CHANGE THE CONVERSATION ABOUT DIABETES

The Bigger Picture (a partnership with UCSF’s Center for Vulnerable Populations at Zuckerberg San Francisco General Hospital) inspires young people to change the conversation about Type 2 diabetes by exposing the environmental and social conditions that lead to its spread.

THE PROBLEM

Type 2 diabetes, once known as adult-onset diabetes, is now affecting youth at alarming rates.

Almost 50% of African-American and Latinx youth will get diabetes in their lifetime unless we do something about it.
One in three children born in the year 2000 will get diabetes unless we do something about it.

Support The Bigger Picture

BOOK A BIGGER PICTURE POET

Bring the Bigger PIcture to your school or event by booking a poet to speak, perform and/or facilitate a workshop. Email us at
bookings@youthspeaks.org

Messengers of Truth, Messengers of Health: Young Artists of Color Speak Out To Prevent Diabetes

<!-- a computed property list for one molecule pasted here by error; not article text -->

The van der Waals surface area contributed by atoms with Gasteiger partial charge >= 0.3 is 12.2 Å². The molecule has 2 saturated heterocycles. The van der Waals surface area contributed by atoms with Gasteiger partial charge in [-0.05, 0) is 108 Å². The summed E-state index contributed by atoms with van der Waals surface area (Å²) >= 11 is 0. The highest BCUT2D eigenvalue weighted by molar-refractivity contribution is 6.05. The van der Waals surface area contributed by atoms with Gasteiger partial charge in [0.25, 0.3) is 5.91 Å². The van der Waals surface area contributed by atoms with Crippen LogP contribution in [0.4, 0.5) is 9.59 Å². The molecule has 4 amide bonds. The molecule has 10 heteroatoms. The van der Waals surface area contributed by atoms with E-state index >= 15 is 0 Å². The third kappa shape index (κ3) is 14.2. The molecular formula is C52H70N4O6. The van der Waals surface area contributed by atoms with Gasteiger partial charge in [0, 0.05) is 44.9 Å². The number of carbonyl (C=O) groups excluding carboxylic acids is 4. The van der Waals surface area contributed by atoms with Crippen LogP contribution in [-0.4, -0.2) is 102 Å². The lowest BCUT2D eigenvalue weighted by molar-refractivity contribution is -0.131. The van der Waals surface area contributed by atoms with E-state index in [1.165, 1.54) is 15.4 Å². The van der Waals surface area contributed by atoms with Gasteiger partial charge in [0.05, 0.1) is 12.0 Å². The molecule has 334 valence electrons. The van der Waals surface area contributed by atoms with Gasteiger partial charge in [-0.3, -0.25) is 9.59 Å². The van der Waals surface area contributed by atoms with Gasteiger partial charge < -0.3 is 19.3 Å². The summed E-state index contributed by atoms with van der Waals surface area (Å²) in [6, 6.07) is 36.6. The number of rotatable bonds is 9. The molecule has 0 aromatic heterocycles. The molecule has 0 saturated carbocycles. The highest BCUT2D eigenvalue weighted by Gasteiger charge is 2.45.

Using Art to Tackle Obesity and Diabetes in Youth

The Bigger Picture campaign uses spoken-word poems and music videos to highlight how Type 2 diabetes impacts communities.

IMPACT
10,000+ public high school students have learned about Type 2 diabetes and how to take action
25+ powerful films created
3 county health departments have adopted the program
20 public high schools received The Bigger Picture assemblies
Recognition from major media outlets
1+ million video views
Campaign Partners in Richmond, LA, Pomona, Sacramento, San Jose, San Fernando and Stockton

The Bigger Picture shifts perception around Type 2 diabetes, particularly focusing on changing the environmental drivers of disease, such as access to affordable, healthy food and drinks.

 

SPECIAL PRESENTATIONS AND AWARDS

The James Irvine Foundation Leadership Award, Institute of Medicine, Soda Summit, In Defense of Food film, James Beard, HARC, Food Farm Film Festival, Real Food Media Contest, APHA Spirit of 1848 Social Justice Video, UCSF Excellence in Community Partnerships, Latino Coalition for a Healthy California (Young Champions for Latino Health), & Sacramento Film Festival